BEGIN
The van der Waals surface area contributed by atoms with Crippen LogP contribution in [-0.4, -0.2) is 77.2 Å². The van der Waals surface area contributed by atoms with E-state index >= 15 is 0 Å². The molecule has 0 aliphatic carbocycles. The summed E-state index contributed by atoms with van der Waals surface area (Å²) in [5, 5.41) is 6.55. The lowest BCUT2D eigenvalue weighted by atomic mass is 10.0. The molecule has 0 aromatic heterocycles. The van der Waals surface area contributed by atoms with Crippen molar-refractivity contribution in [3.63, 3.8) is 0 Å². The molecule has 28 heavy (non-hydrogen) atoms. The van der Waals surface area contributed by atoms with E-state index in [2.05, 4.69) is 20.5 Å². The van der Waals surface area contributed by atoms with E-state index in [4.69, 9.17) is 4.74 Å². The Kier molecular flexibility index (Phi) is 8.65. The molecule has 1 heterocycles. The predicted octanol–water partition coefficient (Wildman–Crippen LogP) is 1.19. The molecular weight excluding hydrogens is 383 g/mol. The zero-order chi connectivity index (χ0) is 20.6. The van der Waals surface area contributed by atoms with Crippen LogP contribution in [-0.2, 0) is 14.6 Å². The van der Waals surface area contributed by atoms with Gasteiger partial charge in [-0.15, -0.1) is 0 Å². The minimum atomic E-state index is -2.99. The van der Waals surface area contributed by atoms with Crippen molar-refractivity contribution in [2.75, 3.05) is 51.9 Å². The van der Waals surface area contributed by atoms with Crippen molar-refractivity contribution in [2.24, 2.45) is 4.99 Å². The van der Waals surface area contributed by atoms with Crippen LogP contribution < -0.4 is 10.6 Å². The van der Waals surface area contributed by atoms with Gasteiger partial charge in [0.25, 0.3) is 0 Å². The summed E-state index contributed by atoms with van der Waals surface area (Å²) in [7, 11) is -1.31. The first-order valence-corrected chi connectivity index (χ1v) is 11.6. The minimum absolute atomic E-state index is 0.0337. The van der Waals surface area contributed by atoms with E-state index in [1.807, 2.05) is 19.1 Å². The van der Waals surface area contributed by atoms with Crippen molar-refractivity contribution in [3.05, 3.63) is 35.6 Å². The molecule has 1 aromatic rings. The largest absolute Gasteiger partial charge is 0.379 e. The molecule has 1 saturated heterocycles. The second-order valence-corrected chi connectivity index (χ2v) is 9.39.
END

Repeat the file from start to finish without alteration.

The van der Waals surface area contributed by atoms with Crippen LogP contribution in [-0.4, -0.2) is 77.2 Å². The van der Waals surface area contributed by atoms with E-state index >= 15 is 0 Å². The molecule has 0 aliphatic carbocycles. The summed E-state index contributed by atoms with van der Waals surface area (Å²) in [5, 5.41) is 6.55. The lowest BCUT2D eigenvalue weighted by atomic mass is 10.0. The molecule has 0 aromatic heterocycles. The van der Waals surface area contributed by atoms with Crippen molar-refractivity contribution in [3.63, 3.8) is 0 Å². The molecule has 28 heavy (non-hydrogen) atoms. The van der Waals surface area contributed by atoms with E-state index in [2.05, 4.69) is 20.5 Å². The van der Waals surface area contributed by atoms with E-state index in [4.69, 9.17) is 4.74 Å². The Kier molecular flexibility index (Phi) is 8.65. The molecule has 1 heterocycles. The predicted octanol–water partition coefficient (Wildman–Crippen LogP) is 1.19. The molecular weight excluding hydrogens is 383 g/mol. The zero-order chi connectivity index (χ0) is 20.6. The van der Waals surface area contributed by atoms with Crippen LogP contribution in [-0.2, 0) is 14.6 Å². The van der Waals surface area contributed by atoms with Gasteiger partial charge in [-0.15, -0.1) is 0 Å². The minimum atomic E-state index is -2.99. The van der Waals surface area contributed by atoms with Crippen molar-refractivity contribution in [2.75, 3.05) is 51.9 Å². The van der Waals surface area contributed by atoms with Crippen molar-refractivity contribution in [2.24, 2.45) is 4.99 Å². The van der Waals surface area contributed by atoms with Crippen LogP contribution < -0.4 is 10.6 Å². The van der Waals surface area contributed by atoms with Gasteiger partial charge in [0.25, 0.3) is 0 Å². The summed E-state index contributed by atoms with van der Waals surface area (Å²) in [7, 11) is -1.31. The first-order valence-corrected chi connectivity index (χ1v) is 11.6. The minimum absolute atomic E-state index is 0.0337. The van der Waals surface area contributed by atoms with E-state index in [1.807, 2.05) is 19.1 Å². The van der Waals surface area contributed by atoms with Crippen molar-refractivity contribution in [3.05, 3.63) is 35.6 Å². The molecule has 1 aromatic rings. The largest absolute Gasteiger partial charge is 0.379 e. The molecule has 1 saturated heterocycles. The second-order valence-corrected chi connectivity index (χ2v) is 9.39.